Enzymatic removal of lignin from plant materials
Sidhu, Sudeep Singh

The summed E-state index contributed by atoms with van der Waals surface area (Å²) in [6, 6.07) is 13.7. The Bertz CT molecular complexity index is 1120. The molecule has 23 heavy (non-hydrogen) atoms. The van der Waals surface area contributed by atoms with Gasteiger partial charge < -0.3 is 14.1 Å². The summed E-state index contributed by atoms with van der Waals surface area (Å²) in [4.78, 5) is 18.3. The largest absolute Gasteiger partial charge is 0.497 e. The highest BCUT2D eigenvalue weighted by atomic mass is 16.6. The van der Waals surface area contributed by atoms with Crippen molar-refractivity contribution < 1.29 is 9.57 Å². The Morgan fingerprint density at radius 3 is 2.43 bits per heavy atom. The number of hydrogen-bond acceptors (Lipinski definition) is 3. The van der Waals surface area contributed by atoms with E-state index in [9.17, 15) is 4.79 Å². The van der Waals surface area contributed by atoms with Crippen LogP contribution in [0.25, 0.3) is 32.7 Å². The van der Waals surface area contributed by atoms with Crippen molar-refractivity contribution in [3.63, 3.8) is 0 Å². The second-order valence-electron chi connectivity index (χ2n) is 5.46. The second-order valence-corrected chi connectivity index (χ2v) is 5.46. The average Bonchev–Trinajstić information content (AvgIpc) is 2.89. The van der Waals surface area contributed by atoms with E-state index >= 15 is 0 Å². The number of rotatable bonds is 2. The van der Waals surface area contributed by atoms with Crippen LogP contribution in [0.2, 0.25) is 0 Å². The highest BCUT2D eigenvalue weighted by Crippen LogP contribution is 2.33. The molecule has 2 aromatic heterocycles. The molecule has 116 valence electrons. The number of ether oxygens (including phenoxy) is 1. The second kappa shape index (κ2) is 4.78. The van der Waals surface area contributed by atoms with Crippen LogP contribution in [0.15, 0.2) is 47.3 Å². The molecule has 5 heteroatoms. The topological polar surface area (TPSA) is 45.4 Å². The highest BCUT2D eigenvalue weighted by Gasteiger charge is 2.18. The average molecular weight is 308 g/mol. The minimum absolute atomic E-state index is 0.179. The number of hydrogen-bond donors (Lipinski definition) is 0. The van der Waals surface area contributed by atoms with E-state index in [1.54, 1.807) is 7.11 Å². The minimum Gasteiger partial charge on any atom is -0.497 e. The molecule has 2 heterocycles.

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Lignin is the major contributor to lignocellulosic recalcitrance to microbial degradation. Lignin acts as a protective matrix making cellulosic and hemicellulosic components inaccessible to microbes, hence slowing down the decomposition process. My research involved application of laccase enzyme for lignin removal from lignocellulosic biomass and its impact on two different applications. Accumulation of excessive organic matter in the form of thatch layer in turfgrass systems is a major problem and is believed to be due to slow rate of organic matter decomposition. Experiments were conducted in this study to examine the effects of laccase treatment on thatch buildup in turf. Direct application of laccase at 2.06 units cm-2 on potted creeping bentgrass in greenhouse every two weeks for nine months demonstrated a 45 and 32% reduction in thatch layer and organic matter relative to control. Field experiments on creeping bentgrass to optimize rate and frequency of laccase application showed that laccase application at rate as low as 0.5 units cm-2 applied once every two weeks or at rate 2.0 units cm-2 once every twelve weeks was effective to reduce thatch when applied for six months. An 18-22% and 21-30% reduction in thatch layer was observed with bi-weekly application of laccase at 2.0 units cm-2 for a period of six months for bermudagrass and zoysiagrass, respectively. Lignin removal from lignocellulosic biomass is an essential pretreatment step in bioethanol production to increase accessibility of structural sugars. Experiments were conducted to examine the potential of using laccase in such pretreatment to remove lignin from bioethanol feedstock materials. Sweet sorghum and switchgrass were treated with laccase mediator system consisting of ABTS (2, 2'-azino-bis (3-ethylbenzothiazoline-6-sulphonic acid), HBT (1-hydroxybenzotriazole), and violuric acid to optimize mediator concentration. A 25.5 and 24% lignin from sweet sorghum was removed at 1.88 and 1.25 mM concentration of HBT and violuric acid, respectively. In switchgrass, reduction of 28% lignin was observed at 0.63 mM concentration of violuric acid. Application of laccase has the potential to develop as a new method for thatch management. Future research is needed to determine the effectiveness of enzymatic pretreatment for improving the bioethanol production efficiency.